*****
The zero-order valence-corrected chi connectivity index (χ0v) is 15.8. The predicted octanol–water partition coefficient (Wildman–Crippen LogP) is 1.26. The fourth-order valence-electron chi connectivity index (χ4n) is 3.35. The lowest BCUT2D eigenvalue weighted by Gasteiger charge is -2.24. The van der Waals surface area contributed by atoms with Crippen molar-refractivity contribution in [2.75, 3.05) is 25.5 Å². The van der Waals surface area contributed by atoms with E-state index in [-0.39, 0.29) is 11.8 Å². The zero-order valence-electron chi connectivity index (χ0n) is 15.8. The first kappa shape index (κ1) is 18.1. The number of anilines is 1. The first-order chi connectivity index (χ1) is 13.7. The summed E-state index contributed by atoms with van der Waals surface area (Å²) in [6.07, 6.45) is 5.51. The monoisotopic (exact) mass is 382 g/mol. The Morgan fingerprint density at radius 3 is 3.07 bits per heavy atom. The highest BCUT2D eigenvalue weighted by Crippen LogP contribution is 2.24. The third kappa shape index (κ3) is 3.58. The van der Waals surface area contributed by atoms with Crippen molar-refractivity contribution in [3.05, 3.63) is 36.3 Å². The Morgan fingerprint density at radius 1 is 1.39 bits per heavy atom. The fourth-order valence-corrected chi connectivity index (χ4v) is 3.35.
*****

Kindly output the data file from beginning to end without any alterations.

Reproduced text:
The zero-order valence-corrected chi connectivity index (χ0v) is 15.8. The predicted octanol–water partition coefficient (Wildman–Crippen LogP) is 1.26. The fourth-order valence-electron chi connectivity index (χ4n) is 3.35. The lowest BCUT2D eigenvalue weighted by Gasteiger charge is -2.24. The van der Waals surface area contributed by atoms with Crippen molar-refractivity contribution in [2.75, 3.05) is 25.5 Å². The van der Waals surface area contributed by atoms with E-state index in [-0.39, 0.29) is 11.8 Å². The zero-order valence-electron chi connectivity index (χ0n) is 15.8. The first kappa shape index (κ1) is 18.1. The number of anilines is 1. The first-order chi connectivity index (χ1) is 13.7. The summed E-state index contributed by atoms with van der Waals surface area (Å²) in [6.07, 6.45) is 5.51. The monoisotopic (exact) mass is 382 g/mol. The Morgan fingerprint density at radius 3 is 3.07 bits per heavy atom. The highest BCUT2D eigenvalue weighted by Crippen LogP contribution is 2.24. The third kappa shape index (κ3) is 3.58. The van der Waals surface area contributed by atoms with Crippen molar-refractivity contribution in [3.05, 3.63) is 36.3 Å². The Morgan fingerprint density at radius 1 is 1.39 bits per heavy atom. The fourth-order valence-corrected chi connectivity index (χ4v) is 3.35.